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What is the name of the basic shapes which complex objects are made up of according to Biederman?
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Does the recognition-by -components theory account for size, translational and rotational invariance?
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What gives us 3D perception?
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What are the two types of depth cues?
Monocular and Binocular
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What are Bioncular depth cues?
Because the eyes are apart they give slightly different images. The difference between these images (retinal disparity) can be used as a cue for depth/distance
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What are Monocular vision cues?
As we still have depth perception with one eye there are other cues which can inform us about depth.
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What are the Monocular vision cues?
Motion parallax, Pictorial(interposition/occlusion, texture, haze, elevation, size, perspective and shading)
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What is Motion parallax?
That when we move forwards rapidly we perceive different speeds in objects passing by.
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What is interposition/Occlusion? (A Monocular Pictorial depth cue)
That when one object is blocked by another it can be used to provide information on the distance
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What is texture? (A Monocular Pictorial depth cue)
The level of detail you can see in an image. The closer the image is to you, the more detail you will see.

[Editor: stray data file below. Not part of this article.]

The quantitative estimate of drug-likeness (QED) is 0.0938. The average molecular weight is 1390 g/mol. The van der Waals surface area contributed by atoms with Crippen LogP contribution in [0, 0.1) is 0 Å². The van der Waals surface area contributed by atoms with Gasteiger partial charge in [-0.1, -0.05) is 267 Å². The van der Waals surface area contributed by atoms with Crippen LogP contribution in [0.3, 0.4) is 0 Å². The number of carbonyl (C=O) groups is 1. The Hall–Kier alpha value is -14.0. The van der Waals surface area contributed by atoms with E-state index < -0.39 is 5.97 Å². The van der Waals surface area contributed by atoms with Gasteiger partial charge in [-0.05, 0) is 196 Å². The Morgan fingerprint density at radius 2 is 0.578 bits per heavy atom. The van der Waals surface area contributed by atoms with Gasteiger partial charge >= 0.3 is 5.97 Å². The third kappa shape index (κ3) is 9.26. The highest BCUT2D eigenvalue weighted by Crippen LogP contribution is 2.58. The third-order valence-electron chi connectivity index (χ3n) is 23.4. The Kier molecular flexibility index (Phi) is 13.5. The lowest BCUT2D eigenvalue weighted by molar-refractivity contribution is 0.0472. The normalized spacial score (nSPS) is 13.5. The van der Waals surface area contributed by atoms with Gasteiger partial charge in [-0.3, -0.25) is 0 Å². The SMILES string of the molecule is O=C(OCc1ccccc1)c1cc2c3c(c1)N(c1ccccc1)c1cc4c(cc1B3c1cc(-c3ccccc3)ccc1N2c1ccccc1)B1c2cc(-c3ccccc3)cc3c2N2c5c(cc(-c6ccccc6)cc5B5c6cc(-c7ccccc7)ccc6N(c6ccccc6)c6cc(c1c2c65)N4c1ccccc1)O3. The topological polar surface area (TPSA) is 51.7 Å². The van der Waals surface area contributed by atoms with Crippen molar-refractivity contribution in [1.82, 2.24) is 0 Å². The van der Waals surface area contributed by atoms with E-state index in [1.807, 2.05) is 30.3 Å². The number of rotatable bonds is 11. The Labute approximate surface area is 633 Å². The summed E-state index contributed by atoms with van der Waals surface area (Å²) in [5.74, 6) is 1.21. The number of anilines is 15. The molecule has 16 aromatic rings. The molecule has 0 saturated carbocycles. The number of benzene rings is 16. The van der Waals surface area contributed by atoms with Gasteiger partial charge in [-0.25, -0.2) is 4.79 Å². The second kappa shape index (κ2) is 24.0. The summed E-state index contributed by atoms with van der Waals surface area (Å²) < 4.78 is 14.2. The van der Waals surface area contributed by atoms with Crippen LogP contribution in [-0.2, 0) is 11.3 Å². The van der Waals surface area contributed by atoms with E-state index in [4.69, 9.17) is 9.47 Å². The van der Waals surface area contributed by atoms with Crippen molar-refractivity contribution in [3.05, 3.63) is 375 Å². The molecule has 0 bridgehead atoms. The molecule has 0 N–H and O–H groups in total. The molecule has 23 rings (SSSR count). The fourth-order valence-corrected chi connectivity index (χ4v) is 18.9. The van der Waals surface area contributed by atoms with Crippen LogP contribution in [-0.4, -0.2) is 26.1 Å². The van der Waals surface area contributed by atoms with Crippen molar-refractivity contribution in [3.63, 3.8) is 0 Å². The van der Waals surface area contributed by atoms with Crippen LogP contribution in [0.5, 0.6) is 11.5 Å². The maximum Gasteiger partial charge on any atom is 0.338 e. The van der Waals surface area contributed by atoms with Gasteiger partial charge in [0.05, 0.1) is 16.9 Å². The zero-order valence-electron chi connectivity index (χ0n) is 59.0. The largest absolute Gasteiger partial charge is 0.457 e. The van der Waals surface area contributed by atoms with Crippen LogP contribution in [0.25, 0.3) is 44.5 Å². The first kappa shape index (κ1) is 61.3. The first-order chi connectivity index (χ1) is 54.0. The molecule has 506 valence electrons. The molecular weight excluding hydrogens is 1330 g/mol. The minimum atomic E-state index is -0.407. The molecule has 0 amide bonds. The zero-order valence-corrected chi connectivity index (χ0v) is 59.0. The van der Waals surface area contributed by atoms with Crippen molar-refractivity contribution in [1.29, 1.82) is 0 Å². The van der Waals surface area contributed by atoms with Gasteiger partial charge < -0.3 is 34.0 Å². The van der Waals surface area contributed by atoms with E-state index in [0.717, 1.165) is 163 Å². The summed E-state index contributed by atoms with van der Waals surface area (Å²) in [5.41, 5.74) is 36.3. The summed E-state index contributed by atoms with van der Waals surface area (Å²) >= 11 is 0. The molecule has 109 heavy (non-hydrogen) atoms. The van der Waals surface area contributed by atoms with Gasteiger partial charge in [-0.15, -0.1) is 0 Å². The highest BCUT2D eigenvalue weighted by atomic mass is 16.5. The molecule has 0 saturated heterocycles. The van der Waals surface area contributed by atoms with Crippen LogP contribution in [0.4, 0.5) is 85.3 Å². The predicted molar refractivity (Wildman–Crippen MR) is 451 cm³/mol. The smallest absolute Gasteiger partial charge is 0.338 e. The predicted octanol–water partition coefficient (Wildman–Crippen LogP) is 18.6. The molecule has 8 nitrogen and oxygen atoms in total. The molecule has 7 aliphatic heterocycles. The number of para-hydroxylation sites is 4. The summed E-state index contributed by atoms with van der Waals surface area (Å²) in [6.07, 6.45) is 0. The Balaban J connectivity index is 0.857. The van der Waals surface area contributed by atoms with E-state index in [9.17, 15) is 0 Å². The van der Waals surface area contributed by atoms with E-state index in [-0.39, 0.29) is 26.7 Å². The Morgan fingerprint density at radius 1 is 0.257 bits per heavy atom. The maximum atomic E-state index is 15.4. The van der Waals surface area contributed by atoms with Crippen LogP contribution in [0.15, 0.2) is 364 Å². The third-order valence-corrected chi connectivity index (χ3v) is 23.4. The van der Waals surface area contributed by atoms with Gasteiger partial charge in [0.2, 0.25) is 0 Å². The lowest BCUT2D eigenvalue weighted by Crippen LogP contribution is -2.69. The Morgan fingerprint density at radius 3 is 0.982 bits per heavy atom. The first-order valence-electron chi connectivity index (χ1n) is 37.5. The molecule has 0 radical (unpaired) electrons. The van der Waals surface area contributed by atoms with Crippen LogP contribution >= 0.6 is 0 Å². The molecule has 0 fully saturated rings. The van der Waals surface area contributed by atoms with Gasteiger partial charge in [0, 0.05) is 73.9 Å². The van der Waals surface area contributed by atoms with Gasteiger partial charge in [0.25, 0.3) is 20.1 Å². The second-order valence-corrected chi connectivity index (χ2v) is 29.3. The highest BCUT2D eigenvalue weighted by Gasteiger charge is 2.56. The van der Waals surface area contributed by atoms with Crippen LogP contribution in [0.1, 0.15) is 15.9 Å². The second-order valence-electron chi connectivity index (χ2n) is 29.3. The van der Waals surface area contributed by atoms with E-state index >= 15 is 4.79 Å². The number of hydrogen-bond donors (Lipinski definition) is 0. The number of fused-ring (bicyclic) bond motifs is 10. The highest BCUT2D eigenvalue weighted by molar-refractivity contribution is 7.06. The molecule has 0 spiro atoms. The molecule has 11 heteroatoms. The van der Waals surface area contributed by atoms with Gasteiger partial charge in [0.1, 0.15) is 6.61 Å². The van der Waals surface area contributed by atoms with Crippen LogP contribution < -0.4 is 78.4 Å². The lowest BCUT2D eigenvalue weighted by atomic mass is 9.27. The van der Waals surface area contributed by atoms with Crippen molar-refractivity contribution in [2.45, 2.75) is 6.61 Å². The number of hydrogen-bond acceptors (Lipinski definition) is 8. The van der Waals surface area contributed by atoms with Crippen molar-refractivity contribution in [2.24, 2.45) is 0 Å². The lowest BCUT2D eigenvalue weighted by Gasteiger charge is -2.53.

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What is haze? (A Monocular Pictorial depth cue)
The fact that hazy weather can alter your perception of depth. Things seem closer in clear weather than they do in hazy weather.
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What is elevation? (A Monocular Pictorial depth cue)
If an object is closer to the horizon line it is seen as further away, we can use this to work out the height of objects.
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What is size? (A Monocular Pictorial depth cue)
The tendency to perceive objects as staying the same size, despite your changes in distance from the object
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What is perspective? (A Monocular Pictorial depth cue)
The property of parallel lines converging at infinity allows us to reconstruct the relative distance of different parts of a scene.
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What is shading? (A Monocular Pictorial depth cue)
That the nearer an object is to a light source, the brighter its surface
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Other cards in this set
What is the coloured part of the eye?
What is the white part of the eye?
Just go look at a diagram of an eye
What focuses light